4 November 2015

## My latest paper: hillslope preconditioning

*Posted by Dave Petley*

##### Hillslope preconditioning

Hillslope preconditioning is the term we use to describe the possibility that the behaviour of a slope during an event might also be influenced by the legacy of previous trigger events. This idea arises from a damage mechanics approach to landslides, in which the slope evolves to failure through the accumulation of defects – damage – with time. Hence, each successive trigger event causes the slope to degrade until it is ready – preconditioned – to collapse. There are different ways to conceptualise the damage process – for example, it could be that damage occurs through the progressive development of a sliding surface, such that failure occurs in the trigger event that causes it to become complete. Alternatively, damage might accumulate as a degradation and general weakening of the entire rock mass.

The damage approach to landslide failure is appealing in many ways, not least because it fits with observations of slopes prior to failure, which often show large amounts of deformation prior to collapse. This is one of my favourite examples, from Malaysia. Note the extensive damage to the main (rock) slope on the left side of the image:-

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A closer look shows the massive displacement on the shear surface and the damage to the rock mass that forms the landslide:

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These images were taken in 2006. The slope has yet to collapse.

Whilst hillslope preconditioning is a really interesting idea, there is little quantitative analysis to ascertain whether it is a real factor in slope behaviour. In a paper just published in Earth Surface Dynamics (Parker *et al.* 2015) – this is an open access paper, so you can download it for free – we have tried to explore this effect by looking at the effects of two earthquakes in New Zealand. These earthquakes occurred in 1929 – the so-called Buller Earthquake – and in 1968 – the Inangahua earthquake. Both triggered large numbers of landslides, which were subsequently mapped, primarily by my good friend Graham Hancox at GNS Science in New Zealand. The beautiful thing about these two events is that they occurred reasonably closely together (the epicentres were 21 km apart), such that there was an area that was affected by both earthquake events, as this image from the map shows:-

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This work was led by my then PhD student Robert Parker, who hypothesised that if the hillslope preconditioning idea is correct then in this overlap zone it might be expected that the probability of landslides being triggered by the second – 1968 – earthquake would be higher than in the rest of the area affected by this seismic event. In other words, we think that the 1929 earthquake might have preconditioned the slopes in the overlap zone, making them more susceptible to failure. This should be characterised by an unexpectedly high occurrence of landslides in this zone compared with the remainder of the area affected by the 1968 earthquake.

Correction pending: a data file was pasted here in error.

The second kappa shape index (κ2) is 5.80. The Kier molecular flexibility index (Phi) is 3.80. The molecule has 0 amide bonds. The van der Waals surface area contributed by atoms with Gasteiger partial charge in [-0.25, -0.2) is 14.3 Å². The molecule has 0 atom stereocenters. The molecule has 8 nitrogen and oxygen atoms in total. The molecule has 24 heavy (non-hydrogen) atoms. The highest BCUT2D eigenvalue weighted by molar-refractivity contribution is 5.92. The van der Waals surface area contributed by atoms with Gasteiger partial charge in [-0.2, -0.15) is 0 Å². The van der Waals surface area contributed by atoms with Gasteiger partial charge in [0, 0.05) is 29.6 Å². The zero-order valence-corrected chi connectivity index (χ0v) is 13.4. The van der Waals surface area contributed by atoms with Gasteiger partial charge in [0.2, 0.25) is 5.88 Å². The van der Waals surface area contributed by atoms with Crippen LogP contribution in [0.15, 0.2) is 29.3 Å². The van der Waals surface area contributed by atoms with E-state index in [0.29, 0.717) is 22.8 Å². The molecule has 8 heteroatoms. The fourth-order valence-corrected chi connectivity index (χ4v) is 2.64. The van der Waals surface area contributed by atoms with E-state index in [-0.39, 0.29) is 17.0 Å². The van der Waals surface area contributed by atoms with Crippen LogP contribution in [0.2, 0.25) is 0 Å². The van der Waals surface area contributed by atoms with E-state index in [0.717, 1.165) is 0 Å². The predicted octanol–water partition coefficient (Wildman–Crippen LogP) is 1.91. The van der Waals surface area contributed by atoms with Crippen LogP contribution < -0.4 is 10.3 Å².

The idea is simple, but investigating this hillslope preconditioning effect is actually very challenging. We had to use a complex statistical approach – I won’t describe it in detail here, but you can read about it in the paper. Essentially we had to model the effects of time independent factors – slope angle, lithology, etc – and then correct for these factors in the overlap zone. The analysis suggests that once these factors have been controlled the probability of failure in the overlap zone is higher than would be expected, suggesting that another factor – hillslope preconditioning – is having an influence.

In the paper we emphasise that these results are tentative, and that more work is needed. In particular, the dynamics of the interactions between slopes and seismic waves are so complex that it could be that there is another factor, for which we have not controlled, having an influence. Indeed it could be that the results are just random effects. However, the result does seem to be robust and fits with our understanding of slope behaviour.

If this result is correct then it potentially makes the analysis of the potential for slope failure in a future earthquake even more difficult. On the other hand, it might also open up new possibilities for analysing slope response to seismic events, as well as changing the way that we conceptualise the development of failure.

##### Reference

Parker, R.N,., Hancox, G.T., Petley, D.N., Massey, C.I., Densmore, A.L., Rosser, N.J. 2015. Spatial distributions of earthquake-induced landslides and hillslope preconditioning in the northwest South Island, New Zealand. *Earth Surface Dynamics,* **3** (4), 501-525.

Could volume change of a slope surface be used to quantify hill slope preconditioning ?